Strategy formulation has been acknowledged as one of the most crucial factors of ensuring the long-term growth of the business. However, the manner in which strategy is formulated, and most importantly, the nature of the strategy chosen for the company determines its future position in the marketplace (Grant, 2005).
This article presents is a critical analysis of the article “Strategy as Revolution” published by Gary Hamel (1996) in Harvard Business Review. The article clarifies the position of the article within the wider debate about the processes of strategy and highlights the main strengths and weaknesses associated with the article.
The Placement “Strategy as Revolution” within Processes of Strategy Debates The traditional strategic planning process as informed by NetMBA (2011, online) occurs from top to down and consists of mission, objectives, situation analysis, strategy formulation, implementation and control. However, Hamel’s (1996) “Strategy as Revolution” challenges this viewpoint by stating that strategies have to reflect the viewpoints of employees at all levels in general, and employees from tactical and operational levels in particular.
Azar and Brock (2010) specify change to be an integral part of effective strategic management. In other words, authors argue that effective strategic management has to introduce necessary changes into various aspects of the business that would contribute to the firm’s competitive edge. This viewpoint is further developed by Floyd et al (2011), who stress the importance of new ideas in terms of introducing necessary changes into the current business strategy.
“Strategy as Revolution”, on the other hand, confirms the both viewpoints formulated above, at the same time when specifying that changes to the business practices need to be dramatic, and the new ideas have to be derived mainly from employees other than those holding formal leadership positions.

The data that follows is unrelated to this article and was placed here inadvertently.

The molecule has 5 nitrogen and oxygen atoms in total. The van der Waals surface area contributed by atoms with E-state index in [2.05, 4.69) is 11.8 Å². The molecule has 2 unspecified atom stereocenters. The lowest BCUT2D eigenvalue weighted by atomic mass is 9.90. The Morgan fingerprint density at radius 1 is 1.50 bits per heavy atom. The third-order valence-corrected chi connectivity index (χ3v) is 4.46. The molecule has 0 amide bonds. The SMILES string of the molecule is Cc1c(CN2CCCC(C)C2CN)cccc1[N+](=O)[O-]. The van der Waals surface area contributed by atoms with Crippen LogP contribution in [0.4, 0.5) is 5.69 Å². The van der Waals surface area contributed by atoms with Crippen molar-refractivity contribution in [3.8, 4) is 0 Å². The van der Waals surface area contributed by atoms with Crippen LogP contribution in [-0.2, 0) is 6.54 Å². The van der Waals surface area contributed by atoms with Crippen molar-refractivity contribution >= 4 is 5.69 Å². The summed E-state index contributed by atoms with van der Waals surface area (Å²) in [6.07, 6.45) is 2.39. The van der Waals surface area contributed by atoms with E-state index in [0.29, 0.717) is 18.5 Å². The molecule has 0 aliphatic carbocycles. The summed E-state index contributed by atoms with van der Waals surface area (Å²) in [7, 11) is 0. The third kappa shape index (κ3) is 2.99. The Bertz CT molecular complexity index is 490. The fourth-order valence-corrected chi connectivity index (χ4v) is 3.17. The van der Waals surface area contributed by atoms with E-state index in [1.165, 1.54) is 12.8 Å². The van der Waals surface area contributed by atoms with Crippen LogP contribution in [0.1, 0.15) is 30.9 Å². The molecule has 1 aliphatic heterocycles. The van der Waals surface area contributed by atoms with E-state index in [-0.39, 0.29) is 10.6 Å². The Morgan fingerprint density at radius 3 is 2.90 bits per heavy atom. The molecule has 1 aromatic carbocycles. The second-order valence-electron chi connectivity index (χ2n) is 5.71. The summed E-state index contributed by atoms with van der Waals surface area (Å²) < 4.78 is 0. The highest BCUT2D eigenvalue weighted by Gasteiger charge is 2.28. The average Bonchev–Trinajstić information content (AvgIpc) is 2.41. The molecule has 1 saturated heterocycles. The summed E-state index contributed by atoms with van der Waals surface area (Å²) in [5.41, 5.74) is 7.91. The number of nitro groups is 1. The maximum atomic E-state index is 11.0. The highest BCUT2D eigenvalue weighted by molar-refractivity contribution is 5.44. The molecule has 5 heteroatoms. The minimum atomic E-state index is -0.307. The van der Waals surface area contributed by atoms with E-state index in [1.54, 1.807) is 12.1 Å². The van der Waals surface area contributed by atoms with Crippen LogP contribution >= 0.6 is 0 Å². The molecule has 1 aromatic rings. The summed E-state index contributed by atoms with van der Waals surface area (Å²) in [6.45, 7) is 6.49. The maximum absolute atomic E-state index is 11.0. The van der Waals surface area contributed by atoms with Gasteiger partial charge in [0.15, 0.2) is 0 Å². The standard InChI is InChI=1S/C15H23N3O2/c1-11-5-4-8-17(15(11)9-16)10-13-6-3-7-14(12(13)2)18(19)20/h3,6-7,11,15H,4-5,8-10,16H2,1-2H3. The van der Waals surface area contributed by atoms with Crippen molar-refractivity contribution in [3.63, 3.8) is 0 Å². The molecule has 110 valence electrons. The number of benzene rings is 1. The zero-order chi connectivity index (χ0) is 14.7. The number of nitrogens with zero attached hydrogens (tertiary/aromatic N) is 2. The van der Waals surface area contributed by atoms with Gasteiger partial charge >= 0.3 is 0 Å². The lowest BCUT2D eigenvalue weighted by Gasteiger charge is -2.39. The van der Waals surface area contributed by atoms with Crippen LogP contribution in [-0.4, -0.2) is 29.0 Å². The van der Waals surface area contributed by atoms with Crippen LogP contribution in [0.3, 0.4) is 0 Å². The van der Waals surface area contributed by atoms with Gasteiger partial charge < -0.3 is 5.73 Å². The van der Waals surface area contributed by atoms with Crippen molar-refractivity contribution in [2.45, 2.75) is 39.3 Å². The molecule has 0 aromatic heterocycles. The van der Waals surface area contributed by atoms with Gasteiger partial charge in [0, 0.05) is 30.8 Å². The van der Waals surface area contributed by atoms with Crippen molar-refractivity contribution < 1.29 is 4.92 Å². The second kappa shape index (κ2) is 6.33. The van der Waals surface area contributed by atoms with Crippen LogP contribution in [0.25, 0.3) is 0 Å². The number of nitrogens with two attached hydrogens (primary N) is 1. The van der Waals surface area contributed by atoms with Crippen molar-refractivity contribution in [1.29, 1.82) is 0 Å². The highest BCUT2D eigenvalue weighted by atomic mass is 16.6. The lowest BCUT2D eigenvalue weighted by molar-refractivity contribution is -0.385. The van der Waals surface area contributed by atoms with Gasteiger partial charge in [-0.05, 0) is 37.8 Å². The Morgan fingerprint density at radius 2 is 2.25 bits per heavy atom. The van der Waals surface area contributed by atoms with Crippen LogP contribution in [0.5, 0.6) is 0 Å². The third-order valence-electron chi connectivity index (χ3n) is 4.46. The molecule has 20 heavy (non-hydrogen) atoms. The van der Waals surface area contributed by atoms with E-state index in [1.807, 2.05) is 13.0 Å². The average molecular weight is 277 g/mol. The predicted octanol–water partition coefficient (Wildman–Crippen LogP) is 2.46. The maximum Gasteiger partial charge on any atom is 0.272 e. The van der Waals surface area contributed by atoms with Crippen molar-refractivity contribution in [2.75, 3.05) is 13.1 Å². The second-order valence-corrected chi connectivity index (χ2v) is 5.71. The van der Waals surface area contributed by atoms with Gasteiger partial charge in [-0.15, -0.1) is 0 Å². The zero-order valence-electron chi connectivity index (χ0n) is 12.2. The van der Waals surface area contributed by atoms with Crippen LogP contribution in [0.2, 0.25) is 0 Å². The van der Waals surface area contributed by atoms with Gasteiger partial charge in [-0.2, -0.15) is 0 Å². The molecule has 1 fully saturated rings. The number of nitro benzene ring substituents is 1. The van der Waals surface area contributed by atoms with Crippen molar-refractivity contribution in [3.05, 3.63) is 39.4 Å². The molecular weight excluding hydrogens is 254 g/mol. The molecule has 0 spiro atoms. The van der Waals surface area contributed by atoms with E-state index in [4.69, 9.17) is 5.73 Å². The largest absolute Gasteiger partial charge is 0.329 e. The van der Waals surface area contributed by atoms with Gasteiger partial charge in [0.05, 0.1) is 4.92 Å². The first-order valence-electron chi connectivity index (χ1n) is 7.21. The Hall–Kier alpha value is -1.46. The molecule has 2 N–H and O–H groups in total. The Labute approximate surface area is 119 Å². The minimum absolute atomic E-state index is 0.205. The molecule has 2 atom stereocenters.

The importance of strategic thinking for managers is stressed by Jarzabkowski and Balogun (2009), whereas the main agenda of “Strategy as Revolution” is to urge managers to include employees from lower rank in the formulation of strategy.
Farjoun (2002) and Sminia (2009) divide perspectives on strategic planning into two groups: top-down and bottom-up. The top-down perspective starts with scanning business environments and results in setting targets and allocating resources, whereas bottom-up perspective is more concerned with analysing trends in sales and customer behaviour as primary stages of strategy formulation.
The main idea formulated in “Strategy as Revolution” corresponds to the second viewpoint, and takes this viewpoint to the next level. In other words, as Jarzabkowski and Spee (2009) confirm, strategic planning should not consist of achieving incremental improvements, but revolutionary approach has to be adopted in terms of achieving sustainable competitive edge through reinventing the industry.
To summarise the position of “Strategy as Revolution” within the debates related to the processes of strategy it can be stated that the article has contributed to the acknowledgement of the advantages of bottom-up approach to strategy formulation to a traditional alternative – top-down approach.
Numerous works have been devoted to the same issue since then that include the works of Schmidt and Treichler (1998), Kaplan and Norton (2001), Grant (2005) and others. However, the practical value of “Strategy as Revolution” is that the article has been among the initial works to shed the light to the issue of the strategy formulation that adopted an alternative approach to the traditional top-down approach.
The Contribution of the Article to Strategic Management
“Strategy as Revolution” has contributed to the area of strategic management in practical level in a number of ways. First of all, the idea Hamel (1996) aims to communicate is divided into ten...